Why did John the
Baptist doubt Jesus?
Q. Why did John the Baptist, when he was in prison, openly wonder if Jesus was the promised Messiah?
A. John the Baptist, the son of Zacharias and Elizabeth, was Jesus' cousin through Mary (Luke 1:36).
His life was unusual, even from before his conception. While performing his priestly duties in the temple, Zacharias was visited by an angel which said Elizabeth would conceive and bear a son named John. When Zacharias expressed doubt because of his and Elizabeth's advanced age, the angel struck him dumb until the baby was named (verses 5-13).
The custom, in those days, was to name a son after his father, or a near relative. Zacharias had little choice: accept the name his relatives chose, and remain mute for the rest of his life, or name him as the angel said, and have his tongue untied. Even though John was an unusual name in the family, Zacharias wisely chose to name his son John (verses 59-64).
Some other unusual things about John were, he would be a Nazarite from birth, and be filled with God's holy spirit even while he was in the womb (v. 15). And he would be the prophet of God, to prepare the way for Jesus' ministry (v. 76).
John grew into manhood and, unlike most people, lived in the wilderness, away from the cities (Luke 1:80). His clothing was rough, and his diet was strict (Matthew 3:4; Mark 1:6).
Why did John choose to live with wild animals in the wilderness, rather than in the safety of the cities? It was not likely his choice, but as the holy spirit drove Jesus into the wilderness (Mark 1:12), the spirit likely sent John there as well.Luke 3:2 says much about this. Annas and Caiaphas were the high priests, and to become a priest in the temple John would have tutored under them. But God wanted him to have the pure teachings, so God's message came to him supernaturally, away from the temple priests' influence.
Commentator John Gill wrote,
"...he was not brought up in the schools of the prophets, nor in the academies of the Jews, or at the feet of any of their Rabbins and doctors; that it might appear he was not taught and sent of men, but of God."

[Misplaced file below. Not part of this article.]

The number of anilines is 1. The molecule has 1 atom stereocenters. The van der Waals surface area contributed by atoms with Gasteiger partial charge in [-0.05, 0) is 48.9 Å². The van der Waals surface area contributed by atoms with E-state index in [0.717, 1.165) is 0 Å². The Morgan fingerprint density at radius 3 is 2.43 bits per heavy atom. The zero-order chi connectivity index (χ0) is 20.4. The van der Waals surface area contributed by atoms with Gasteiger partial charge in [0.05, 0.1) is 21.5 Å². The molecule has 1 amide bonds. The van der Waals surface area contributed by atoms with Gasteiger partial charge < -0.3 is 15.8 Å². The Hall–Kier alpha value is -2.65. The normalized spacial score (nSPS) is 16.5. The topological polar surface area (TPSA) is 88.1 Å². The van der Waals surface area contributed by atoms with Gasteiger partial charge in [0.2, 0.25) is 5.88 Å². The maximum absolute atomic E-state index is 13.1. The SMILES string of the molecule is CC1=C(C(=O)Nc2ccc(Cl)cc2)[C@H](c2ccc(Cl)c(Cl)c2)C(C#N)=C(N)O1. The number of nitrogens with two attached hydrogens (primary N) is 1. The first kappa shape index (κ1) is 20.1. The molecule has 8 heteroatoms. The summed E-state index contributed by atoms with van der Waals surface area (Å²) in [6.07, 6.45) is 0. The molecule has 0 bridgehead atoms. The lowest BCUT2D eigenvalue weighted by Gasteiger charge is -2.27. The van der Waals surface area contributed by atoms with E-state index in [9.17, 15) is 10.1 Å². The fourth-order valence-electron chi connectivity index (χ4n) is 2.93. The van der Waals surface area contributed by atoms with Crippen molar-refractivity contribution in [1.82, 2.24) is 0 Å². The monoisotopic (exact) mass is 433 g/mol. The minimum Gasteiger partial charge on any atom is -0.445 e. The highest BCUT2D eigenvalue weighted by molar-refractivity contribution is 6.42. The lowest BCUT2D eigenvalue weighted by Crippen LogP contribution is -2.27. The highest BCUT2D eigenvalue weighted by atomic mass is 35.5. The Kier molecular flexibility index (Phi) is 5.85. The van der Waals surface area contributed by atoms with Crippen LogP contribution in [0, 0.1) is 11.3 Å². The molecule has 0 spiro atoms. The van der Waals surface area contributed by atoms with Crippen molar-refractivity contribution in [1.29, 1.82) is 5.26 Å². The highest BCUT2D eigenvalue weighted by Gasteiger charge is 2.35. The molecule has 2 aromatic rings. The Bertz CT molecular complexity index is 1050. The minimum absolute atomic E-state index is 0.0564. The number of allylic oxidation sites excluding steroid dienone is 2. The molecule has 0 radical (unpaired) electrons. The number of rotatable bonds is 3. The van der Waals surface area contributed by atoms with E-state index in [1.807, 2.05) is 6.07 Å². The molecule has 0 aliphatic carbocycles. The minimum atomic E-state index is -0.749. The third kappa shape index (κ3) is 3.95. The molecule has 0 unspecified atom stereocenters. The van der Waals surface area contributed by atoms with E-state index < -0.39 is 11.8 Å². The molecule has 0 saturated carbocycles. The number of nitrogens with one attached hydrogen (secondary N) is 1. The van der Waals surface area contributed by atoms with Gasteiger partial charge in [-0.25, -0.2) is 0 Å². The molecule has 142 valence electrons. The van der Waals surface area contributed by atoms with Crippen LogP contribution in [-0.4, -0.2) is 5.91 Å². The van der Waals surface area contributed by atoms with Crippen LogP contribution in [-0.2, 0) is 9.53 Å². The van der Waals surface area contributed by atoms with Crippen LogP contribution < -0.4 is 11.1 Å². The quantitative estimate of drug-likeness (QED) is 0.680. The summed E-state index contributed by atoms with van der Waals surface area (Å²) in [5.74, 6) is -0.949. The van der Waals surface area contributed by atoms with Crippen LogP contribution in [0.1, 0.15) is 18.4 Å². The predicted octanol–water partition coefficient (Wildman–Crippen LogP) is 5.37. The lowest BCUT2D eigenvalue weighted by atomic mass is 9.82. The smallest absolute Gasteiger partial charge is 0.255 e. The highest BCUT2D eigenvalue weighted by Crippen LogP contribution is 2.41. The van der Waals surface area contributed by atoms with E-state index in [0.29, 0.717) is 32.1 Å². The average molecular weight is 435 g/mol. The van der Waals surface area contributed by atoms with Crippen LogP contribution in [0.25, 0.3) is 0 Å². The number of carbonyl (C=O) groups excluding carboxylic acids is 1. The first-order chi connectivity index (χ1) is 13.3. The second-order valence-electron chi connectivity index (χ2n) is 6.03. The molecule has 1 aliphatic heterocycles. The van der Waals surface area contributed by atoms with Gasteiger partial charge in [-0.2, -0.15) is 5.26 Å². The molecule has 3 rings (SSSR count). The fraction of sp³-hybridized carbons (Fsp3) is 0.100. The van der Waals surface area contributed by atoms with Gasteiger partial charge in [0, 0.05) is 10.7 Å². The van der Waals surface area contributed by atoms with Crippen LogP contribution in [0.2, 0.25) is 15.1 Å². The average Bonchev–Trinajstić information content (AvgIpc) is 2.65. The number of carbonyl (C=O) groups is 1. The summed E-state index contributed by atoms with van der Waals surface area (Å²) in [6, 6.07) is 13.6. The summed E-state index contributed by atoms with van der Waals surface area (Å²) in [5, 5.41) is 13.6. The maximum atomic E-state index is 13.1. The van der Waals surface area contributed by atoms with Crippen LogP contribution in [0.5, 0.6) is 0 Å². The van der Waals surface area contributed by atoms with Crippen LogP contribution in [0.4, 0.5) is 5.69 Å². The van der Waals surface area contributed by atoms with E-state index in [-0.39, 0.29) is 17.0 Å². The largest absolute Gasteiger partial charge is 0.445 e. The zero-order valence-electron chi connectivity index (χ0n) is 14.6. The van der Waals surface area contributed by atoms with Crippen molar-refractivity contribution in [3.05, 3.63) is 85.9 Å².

The Jamieson, Faucett, and Brown commentary agrees:
"...free from rabbinical influences and alone with God, his spirit would be educated, like Moses in the desert, for his future high vocation."
Returning to Gill's notes we read,
"...and that it might be clear he had no knowledge of, nor correspondence with Jesus, whose forerunner he was, and of whom he was to bear testimony."
If John had no knowledge of, nor correspondence with Jesus, it had to be through the holy spirit that he was able to assert,
"Behold, the lamb of God which takes away the sin of the world" (John 1:29, 36).
Later John spoke out against king Herod, warning him his marriage to his sister-in-law was unlawful (Mark 6:17-18). For this, John ended up in prison.
The Preaching of St. John the Baptist
Oil on copper by Alessandro Allori
Jesus was in Jerusalem (Matthew 4:5-10) when he learned that John had been incarcerated in Galilee, so immediately went there (verse 12).
John had proclaimed Jesus as the lamb of God but had not personally witnessed his miracles. Also, the Jews were expecting a messiah who would free them from Roman control. Jesus didn't fit that mold so, in prison, John had time to think and entertain doubts. He began to hear about the works of Christ, and may have wondered why Jesus didn't, through some miracle, deliver him from his imprisonment. So he sent two of his disciples . . .
"And it came to pass, when Jesus had made an end of commanding his twelve disciples, he departed thence to teach and to preach in their cities. Now when John had heard in the prison the works of Christ, he sent two of his disciples, And said unto him, Art thou he that should come, or do we look for another? " (Matthew 11:1-3, KJV)
Jesus answered them,
"Go back to John and tell him what you hear and have seen for yourself, that the blind and lame and lepers and deaf are healed, the dead are raised up, and the poor hear the good news of God's kingdom. Happy is he who has no doubts about me." (Matthew 11:4-6)
All this was heard by the people who surrounded them. They must have had some doubts about John, since he sent emissaries to question Jesus. But Jesus had no such doubts. He asked them what they went out into the wilderness to see: a weak, spineless person shaken by every wind of doctrine? Or a man in soft clothing?
If that's what they expected, they were mistaken. And one has to wonder whether Jesus' next statement was a jab at Herod. He said, "Those who wear silks and satins are in kings' houses " (verses 7-8).
Realizing that some of the people went to see a prophet, Jesus commended John to them saying he was more than a prophet (v. 9), because John is the one Malachi spoke of when he said, "I will send my messenger, and he shall prepare the way for me" (Malachi 3:1).
Then, once again preaching the gospel Jesus said,
"No one has been greater than John the baptizer, yet the most lowly person in God's kingdom will be greater than John is today." (Matthew 11:11)
Written by: Les Turvey